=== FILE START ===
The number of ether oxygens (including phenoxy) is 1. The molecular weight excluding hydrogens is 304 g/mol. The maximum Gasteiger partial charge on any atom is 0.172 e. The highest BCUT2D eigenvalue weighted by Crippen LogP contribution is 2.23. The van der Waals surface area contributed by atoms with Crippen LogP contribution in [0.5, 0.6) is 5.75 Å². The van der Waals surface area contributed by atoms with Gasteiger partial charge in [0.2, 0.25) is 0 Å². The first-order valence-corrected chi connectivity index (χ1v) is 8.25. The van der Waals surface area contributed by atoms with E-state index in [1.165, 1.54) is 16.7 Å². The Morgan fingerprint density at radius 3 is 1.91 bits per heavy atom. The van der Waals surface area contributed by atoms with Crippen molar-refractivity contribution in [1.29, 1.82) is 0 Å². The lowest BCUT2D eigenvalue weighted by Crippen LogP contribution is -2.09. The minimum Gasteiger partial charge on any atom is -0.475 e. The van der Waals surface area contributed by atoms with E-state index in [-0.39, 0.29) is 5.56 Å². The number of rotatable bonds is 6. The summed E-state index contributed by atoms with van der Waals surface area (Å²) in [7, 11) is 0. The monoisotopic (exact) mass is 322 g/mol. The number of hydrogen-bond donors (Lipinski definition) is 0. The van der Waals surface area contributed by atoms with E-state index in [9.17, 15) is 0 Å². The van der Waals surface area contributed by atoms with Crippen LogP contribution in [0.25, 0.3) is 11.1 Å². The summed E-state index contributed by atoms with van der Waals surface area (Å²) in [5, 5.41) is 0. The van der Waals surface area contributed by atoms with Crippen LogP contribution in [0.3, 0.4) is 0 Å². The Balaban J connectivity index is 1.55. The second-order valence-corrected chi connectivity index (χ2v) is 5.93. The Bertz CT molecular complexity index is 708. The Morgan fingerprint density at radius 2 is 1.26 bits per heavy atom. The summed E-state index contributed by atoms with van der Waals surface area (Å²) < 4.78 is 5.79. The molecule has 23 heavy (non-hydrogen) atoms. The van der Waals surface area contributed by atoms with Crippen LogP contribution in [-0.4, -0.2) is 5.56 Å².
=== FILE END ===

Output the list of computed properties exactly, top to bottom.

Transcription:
The number of ether oxygens (including phenoxy) is 1. The molecular weight excluding hydrogens is 304 g/mol. The maximum Gasteiger partial charge on any atom is 0.172 e. The highest BCUT2D eigenvalue weighted by Crippen LogP contribution is 2.23. The van der Waals surface area contributed by atoms with Crippen LogP contribution in [0.5, 0.6) is 5.75 Å². The van der Waals surface area contributed by atoms with Gasteiger partial charge in [0.2, 0.25) is 0 Å². The first-order valence-corrected chi connectivity index (χ1v) is 8.25. The van der Waals surface area contributed by atoms with E-state index in [1.165, 1.54) is 16.7 Å². The Morgan fingerprint density at radius 3 is 1.91 bits per heavy atom. The van der Waals surface area contributed by atoms with Crippen molar-refractivity contribution in [1.29, 1.82) is 0 Å². The lowest BCUT2D eigenvalue weighted by Crippen LogP contribution is -2.09. The minimum Gasteiger partial charge on any atom is -0.475 e. The van der Waals surface area contributed by atoms with E-state index in [-0.39, 0.29) is 5.56 Å². The number of rotatable bonds is 6. The summed E-state index contributed by atoms with van der Waals surface area (Å²) in [7, 11) is 0. The monoisotopic (exact) mass is 322 g/mol. The number of hydrogen-bond donors (Lipinski definition) is 0. The van der Waals surface area contributed by atoms with E-state index in [9.17, 15) is 0 Å². The van der Waals surface area contributed by atoms with Crippen LogP contribution in [0.25, 0.3) is 11.1 Å². The summed E-state index contributed by atoms with van der Waals surface area (Å²) in [5, 5.41) is 0. The van der Waals surface area contributed by atoms with Crippen LogP contribution in [0.3, 0.4) is 0 Å². The Balaban J connectivity index is 1.55. The second-order valence-corrected chi connectivity index (χ2v) is 5.93. The Bertz CT molecular complexity index is 708. The Morgan fingerprint density at radius 2 is 1.26 bits per heavy atom. The summed E-state index contributed by atoms with van der Waals surface area (Å²) < 4.78 is 5.79. The molecule has 23 heavy (non-hydrogen) atoms. The van der Waals surface area contributed by atoms with Crippen LogP contribution in [-0.4, -0.2) is 5.56 Å².